VIDEO: Government backs AA to make driving while using mobile as unacceptable as drink-driving

An officer on patrol yesterday near Brighton. Picture: Eddie Mitchell

An officer on patrol yesterday near Brighton. Picture: Eddie Mitchell

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The Department for Transport has backed the AA to make driving while using a mobile as socially unacceptable as drink-driving.

The life-saving campaign, by the AA, is to help reduce fatalities, caused by motorists taking risks.

Drivers now caught using their mobile phones will be slapped with six points and a £200 fine.

The law change came into force yesterday (March 1), doubling the previous punishment of three points and a £100 fine.

It has been illegal to use a mobile while driving or while stopped with the engine on since December 2013 but the AA says that using mobile phones while driving is ‘still socially more acceptable than drink driving’.

In a bid to better understand consumer attitudes, the AA carried out a research study with Populus to highlight the difference in our perceived risks associated with drink-driving and driving while using a mobile phone.

Out of a poll of over 17,000 people, nearly 71 per cent said that texting while driving is ‘more likely to cause a crash than drink-driving’.

In comparison, only 29 per cent said that drink-driving is likely to be catastrophic on the roads.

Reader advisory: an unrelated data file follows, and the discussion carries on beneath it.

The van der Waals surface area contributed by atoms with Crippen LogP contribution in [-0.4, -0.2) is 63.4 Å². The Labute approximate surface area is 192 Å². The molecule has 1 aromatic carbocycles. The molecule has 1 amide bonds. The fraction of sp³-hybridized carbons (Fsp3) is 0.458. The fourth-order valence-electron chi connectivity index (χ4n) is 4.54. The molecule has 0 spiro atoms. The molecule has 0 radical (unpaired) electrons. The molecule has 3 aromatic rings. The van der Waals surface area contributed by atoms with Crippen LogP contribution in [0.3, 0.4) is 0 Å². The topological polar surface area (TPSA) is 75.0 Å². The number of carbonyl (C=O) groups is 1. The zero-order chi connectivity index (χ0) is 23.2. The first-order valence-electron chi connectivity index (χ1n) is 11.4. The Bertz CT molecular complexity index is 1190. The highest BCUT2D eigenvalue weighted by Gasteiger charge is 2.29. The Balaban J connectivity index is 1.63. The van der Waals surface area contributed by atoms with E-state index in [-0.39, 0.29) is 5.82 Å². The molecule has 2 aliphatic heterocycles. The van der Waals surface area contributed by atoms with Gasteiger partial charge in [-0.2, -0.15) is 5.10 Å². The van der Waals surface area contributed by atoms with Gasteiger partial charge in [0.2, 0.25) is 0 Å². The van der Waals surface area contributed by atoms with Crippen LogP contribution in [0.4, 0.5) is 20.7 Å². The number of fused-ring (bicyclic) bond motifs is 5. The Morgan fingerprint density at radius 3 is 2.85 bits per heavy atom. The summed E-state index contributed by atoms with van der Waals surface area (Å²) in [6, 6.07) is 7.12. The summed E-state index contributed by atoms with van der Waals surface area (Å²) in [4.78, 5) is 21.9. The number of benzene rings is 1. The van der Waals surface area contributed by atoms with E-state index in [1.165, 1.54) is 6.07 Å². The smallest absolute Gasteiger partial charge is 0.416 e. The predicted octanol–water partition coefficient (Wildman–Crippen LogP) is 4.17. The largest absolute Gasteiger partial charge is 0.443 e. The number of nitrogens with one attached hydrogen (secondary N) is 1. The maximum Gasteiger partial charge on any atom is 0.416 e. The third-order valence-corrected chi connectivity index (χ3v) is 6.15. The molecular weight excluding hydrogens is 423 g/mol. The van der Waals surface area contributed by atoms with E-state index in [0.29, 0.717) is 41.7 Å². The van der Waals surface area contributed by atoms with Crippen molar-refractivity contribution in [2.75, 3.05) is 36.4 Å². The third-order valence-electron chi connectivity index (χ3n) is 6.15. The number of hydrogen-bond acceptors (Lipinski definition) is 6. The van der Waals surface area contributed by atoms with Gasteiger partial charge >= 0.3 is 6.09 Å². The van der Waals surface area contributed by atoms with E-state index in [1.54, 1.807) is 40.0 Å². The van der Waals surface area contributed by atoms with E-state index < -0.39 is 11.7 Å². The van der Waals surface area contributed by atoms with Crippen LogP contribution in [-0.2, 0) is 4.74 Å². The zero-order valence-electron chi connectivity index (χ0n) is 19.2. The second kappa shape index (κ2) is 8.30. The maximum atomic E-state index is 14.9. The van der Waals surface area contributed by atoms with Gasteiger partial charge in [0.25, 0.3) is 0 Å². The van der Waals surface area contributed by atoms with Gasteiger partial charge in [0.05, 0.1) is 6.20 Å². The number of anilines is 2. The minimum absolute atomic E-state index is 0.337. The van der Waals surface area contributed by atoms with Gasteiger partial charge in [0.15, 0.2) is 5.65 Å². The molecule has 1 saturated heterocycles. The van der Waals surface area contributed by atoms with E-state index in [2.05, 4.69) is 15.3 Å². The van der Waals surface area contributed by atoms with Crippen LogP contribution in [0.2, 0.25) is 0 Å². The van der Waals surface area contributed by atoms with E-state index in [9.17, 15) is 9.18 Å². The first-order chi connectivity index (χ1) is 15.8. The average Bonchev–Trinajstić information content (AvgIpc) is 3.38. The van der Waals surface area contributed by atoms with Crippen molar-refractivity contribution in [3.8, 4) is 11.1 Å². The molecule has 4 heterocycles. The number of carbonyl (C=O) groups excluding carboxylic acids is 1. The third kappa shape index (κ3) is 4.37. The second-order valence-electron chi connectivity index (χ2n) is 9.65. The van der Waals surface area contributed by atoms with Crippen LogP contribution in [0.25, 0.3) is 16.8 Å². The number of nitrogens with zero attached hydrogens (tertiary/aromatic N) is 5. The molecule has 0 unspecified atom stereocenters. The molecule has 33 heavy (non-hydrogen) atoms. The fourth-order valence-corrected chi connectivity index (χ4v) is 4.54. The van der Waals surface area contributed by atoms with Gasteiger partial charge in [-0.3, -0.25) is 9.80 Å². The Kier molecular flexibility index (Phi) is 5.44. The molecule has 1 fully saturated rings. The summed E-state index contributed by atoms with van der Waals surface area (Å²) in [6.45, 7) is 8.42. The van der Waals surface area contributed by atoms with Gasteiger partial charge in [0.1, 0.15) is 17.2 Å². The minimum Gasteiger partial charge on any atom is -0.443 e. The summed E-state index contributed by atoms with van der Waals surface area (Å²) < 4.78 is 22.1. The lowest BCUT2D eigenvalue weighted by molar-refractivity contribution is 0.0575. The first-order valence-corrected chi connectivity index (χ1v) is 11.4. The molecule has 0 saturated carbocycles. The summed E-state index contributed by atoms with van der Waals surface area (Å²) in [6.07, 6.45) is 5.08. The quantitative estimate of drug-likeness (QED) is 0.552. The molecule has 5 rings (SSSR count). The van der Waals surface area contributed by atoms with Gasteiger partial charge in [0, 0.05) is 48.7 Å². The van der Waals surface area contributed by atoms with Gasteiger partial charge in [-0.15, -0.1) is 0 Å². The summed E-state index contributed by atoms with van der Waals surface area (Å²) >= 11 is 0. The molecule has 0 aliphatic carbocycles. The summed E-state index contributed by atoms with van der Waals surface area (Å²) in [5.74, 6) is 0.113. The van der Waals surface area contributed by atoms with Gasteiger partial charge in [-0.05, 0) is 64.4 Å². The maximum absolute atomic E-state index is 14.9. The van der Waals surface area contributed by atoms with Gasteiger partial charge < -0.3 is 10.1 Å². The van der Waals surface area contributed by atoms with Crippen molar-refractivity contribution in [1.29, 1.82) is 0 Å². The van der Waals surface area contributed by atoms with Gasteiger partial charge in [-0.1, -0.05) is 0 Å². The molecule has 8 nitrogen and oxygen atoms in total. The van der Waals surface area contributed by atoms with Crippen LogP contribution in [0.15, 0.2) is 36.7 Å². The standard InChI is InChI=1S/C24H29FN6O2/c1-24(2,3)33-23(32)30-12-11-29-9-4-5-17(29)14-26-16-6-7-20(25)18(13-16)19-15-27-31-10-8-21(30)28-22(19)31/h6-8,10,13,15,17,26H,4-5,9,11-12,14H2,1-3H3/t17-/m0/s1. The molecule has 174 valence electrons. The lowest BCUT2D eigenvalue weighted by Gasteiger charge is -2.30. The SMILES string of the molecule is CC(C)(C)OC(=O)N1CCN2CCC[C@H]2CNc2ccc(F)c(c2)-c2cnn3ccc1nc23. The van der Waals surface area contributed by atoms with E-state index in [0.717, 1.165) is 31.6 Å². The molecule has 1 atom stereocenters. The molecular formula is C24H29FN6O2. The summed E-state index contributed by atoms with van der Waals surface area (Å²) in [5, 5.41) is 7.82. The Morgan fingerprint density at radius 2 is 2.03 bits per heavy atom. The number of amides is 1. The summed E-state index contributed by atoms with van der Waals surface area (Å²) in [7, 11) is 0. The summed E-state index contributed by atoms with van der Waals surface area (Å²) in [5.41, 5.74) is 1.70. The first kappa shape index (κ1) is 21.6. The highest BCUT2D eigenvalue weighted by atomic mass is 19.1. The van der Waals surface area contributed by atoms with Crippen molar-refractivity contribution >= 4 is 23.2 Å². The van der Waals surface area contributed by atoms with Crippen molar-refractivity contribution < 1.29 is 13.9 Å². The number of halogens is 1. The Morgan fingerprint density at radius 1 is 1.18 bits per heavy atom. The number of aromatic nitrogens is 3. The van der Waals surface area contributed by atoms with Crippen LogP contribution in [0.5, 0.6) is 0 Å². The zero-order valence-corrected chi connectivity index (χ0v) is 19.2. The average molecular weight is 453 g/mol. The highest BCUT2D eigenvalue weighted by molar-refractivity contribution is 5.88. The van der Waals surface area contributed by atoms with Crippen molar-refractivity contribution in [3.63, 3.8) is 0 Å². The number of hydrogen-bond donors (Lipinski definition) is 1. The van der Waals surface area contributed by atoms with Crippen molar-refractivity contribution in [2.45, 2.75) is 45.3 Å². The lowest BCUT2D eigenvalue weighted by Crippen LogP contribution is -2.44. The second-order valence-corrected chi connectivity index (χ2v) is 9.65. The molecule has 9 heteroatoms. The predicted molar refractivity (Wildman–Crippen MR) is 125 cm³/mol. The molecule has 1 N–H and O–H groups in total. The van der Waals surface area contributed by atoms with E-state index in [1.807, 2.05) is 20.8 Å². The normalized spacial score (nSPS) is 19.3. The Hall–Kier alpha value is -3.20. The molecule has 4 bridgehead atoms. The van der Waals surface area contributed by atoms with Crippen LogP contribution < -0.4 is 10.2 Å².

Yet, 51 per cent of 18 to 24 year olds confessed that they can’t bring themselves to turn off their mobile phones before driving.

Amongst the over 65s, digital divorce was found less challenging with only 12 per cent saying they find it difficult to shut down their mobile phones.

The older age groups seemed to hold the opinion that using mobile phones while driving possess more risks than drink-driving with 74 per cent of over 55s saying the risk of experiencing a crash is higher when texting while driving, a spokesman from the AA said.

In comparison to 47 per cent of 18 to 24 year olds who believe driving after drinking is more likely to cause an accident.

According to the AA, drivers are twice as likely to crash text driving than they are drink-driving but despite the awareness, there is still a prevalence of high profile court cases of drivers causing death and serious injuries due to texting, calling or searching for music on their mobile phones while driving.

The AA, with the support of the Department for Transport, has produced the film, Designated Driver, which will appear across cinemas from tomorrow (March 3).

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